Published at Tuesday, 01 October 2019. Multiplication Worksheets. By Nannette Bertin.
Many early reading books use pictures to replace new or difficult words. If your child can recognize a red apple, they will be able to read a sentence with a picture of a red apple in it. Recognizing certain objects by their color as well as their shape helps your child learn how to read. Other than making sure your socks match, we use color in ways that we, as adults, are often not aware of. Obviously there are traffic lights that require us to know our colors, and road signs are differentiated by their color too. Reading a map, even on a GPS, relies on color recognition to identify certain features. Color also influences the way we behave, our moods, and how we react to other people.
There are two important points that may be kept in mind here: The learning should be fun. It should not feel like work, but play. For otherwise, children will quickly get bored. Hence it would be a good idea to use a lot of interesting activities, games, coloring sheets, illustrated kindergarten worksheets etc. You should be well prepared with these teaching aids, which can be made very easily. The learning should be real-worldly. It is easiest to learn and remember when whatever is learned is immediately applied to a practical, real-life situation. You should use every opportunity to teach and regularly reinforce basic concepts taught, in real-life and in real-time. For instance, during snack-time, if a child is eating a biscuit, you can say - B for biscuit. While waiting for a school van, you can say - V for Van and so on.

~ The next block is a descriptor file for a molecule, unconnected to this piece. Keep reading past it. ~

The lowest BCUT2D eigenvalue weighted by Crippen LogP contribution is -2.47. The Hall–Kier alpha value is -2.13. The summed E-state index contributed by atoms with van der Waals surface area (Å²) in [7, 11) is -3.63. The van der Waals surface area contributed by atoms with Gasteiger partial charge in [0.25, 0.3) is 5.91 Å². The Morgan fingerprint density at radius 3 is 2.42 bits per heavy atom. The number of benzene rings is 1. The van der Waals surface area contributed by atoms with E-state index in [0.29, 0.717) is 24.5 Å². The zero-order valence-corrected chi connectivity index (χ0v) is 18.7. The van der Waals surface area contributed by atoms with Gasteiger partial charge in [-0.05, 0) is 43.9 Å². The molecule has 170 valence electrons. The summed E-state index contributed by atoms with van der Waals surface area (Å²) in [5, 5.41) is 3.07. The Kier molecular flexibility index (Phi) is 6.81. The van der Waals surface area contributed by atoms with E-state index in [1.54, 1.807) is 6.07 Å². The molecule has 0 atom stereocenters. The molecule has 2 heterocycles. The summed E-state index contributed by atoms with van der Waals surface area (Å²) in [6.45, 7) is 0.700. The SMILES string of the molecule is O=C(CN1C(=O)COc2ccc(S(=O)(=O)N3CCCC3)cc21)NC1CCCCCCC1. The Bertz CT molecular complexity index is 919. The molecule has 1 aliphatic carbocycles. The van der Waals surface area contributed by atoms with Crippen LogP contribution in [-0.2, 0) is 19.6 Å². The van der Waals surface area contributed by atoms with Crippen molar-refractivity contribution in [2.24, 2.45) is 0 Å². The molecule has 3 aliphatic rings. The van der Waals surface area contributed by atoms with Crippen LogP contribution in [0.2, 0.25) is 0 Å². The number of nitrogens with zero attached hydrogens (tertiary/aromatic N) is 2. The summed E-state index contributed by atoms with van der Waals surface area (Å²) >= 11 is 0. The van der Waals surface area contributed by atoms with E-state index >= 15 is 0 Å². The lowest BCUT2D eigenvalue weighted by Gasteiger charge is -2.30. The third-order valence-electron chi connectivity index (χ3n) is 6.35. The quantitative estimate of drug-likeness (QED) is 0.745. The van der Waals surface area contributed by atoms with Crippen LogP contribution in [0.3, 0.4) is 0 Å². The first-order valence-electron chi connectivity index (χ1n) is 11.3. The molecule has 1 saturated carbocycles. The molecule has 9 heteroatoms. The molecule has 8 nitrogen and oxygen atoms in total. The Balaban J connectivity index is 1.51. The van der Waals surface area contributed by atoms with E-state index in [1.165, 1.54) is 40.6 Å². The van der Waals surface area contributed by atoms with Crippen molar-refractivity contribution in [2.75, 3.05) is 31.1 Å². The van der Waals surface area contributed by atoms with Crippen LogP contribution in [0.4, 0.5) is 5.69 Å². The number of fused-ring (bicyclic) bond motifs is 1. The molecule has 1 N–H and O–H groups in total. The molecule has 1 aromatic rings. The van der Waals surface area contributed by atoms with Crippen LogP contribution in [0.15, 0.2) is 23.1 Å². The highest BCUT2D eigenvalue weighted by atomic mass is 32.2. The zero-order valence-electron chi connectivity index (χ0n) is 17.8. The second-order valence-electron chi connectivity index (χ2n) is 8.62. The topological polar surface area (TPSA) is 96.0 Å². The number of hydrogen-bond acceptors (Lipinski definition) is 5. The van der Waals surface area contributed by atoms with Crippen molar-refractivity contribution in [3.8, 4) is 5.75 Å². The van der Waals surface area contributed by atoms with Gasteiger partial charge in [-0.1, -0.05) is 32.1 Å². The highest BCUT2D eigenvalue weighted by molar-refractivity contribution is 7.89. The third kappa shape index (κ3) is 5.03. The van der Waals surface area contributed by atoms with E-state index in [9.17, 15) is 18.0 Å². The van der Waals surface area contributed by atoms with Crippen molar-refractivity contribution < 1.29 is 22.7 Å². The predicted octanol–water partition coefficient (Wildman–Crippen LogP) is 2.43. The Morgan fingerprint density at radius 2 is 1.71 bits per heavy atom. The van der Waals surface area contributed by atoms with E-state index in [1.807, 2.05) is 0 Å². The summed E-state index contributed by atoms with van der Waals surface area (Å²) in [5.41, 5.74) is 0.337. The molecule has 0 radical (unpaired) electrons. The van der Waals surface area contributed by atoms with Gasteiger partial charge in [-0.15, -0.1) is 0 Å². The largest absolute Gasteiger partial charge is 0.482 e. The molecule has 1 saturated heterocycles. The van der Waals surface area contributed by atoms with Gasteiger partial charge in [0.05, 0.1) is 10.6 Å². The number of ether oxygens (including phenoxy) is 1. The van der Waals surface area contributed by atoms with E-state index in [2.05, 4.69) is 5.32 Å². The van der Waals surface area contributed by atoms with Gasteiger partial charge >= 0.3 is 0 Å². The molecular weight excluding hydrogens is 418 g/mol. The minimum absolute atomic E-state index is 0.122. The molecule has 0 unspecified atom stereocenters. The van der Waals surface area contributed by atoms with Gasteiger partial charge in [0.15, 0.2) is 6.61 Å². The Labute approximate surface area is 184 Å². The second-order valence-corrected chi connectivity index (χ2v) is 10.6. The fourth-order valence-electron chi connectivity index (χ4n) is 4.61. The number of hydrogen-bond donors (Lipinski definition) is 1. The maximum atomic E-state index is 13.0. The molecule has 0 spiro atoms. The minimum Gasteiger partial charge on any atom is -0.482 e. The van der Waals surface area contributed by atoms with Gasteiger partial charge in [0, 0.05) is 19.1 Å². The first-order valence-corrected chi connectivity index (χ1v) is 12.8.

The next step is learning to write numbers, and this is where mathematics worksheets become almost a necessity. Unless you have great handwriting, lots of spare time and a fair amount of patience, writing worksheets will help you teach this valuable skill to your child. Dot-to-dot, tracing, following the lines and other writing exercises will help your child learn how to write numbers. A good set of worksheets will include practice sheets with various methods to help your child learn to write numbers. Patterns and sequencing and basic addition and subtraction should follow on from counting and number recognition. By the time your child is starting kindergarten or school, they should be able to count to 20 with ease, write numbers, do simple addition sums, and have some understanding of patterns and sequences. Even if they are attending preschool, extra practice at home will help them improve their math.
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